And yet, three weeks and many walks later, I’m slowly learning that Bella is a teacher. While I’m busy rehashing the past, chewing it the way Bella attacks her Nylabone, and forecasting the future with nearly zero accuracy, Bella is very much in the moment. She brings me back to the present, this little flappy-eared Eckhart Tolle, by snacking on street yucks; either I pay attention, or I pay for a trip to the vet for emergency chicken bone extraction.

Unlike me, Bella does not spend her days fretting. Witness a week in the life of a beagle:

Striking a glam pose.

Monday.

"I refuse to give up all worldly possessions. I am a beagle, not a monk."

Tuesday.


"'Cat' bed, you say? Not when there's a dog in it. Then it's a 'dog' bed. Specifically, my bed."

Wednesday.

You get the picture(s). It looks like this for a few hours a day in between walks every day.

I’m trying to take a cue from this Zen master, who seems to have only a few desires in life–kibble, toys, a couch, and to walk without me pulling on her and constantly saying, “Let’s go! Let’s go!” Go where? That’s what I realized this morning: If I’m walking Bella (or, to be more accurate, she’s walking me), is that not her walk, her time, on her terms? Where is it that I need to go? If she wants to stop and sniff the pee on the roses, shouldn’t I let her?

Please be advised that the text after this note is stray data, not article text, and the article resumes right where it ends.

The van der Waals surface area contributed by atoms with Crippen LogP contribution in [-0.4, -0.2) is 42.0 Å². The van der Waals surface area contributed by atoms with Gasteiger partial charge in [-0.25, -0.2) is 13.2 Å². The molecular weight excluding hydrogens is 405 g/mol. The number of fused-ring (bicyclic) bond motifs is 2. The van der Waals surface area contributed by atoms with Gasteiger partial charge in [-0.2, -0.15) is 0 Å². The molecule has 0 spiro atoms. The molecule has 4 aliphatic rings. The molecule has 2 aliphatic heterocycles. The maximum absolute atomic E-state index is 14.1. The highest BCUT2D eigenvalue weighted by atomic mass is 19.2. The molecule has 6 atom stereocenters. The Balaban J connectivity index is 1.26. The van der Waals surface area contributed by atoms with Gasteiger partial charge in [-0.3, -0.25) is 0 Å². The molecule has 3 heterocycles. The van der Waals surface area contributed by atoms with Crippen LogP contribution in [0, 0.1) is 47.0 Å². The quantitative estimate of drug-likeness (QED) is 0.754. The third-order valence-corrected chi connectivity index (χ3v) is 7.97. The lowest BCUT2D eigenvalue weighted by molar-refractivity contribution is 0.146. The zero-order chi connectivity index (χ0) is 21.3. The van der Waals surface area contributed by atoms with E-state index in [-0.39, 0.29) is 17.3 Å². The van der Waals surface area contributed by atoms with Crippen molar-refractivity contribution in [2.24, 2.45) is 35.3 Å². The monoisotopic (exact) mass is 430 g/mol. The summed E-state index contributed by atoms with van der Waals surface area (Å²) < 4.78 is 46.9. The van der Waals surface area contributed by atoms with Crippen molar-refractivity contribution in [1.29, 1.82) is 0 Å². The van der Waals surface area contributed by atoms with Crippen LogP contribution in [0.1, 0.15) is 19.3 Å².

So, I’m learning from my little tri-color teacher. Zen master or not, though, I’m drawing the line at those chicken bones.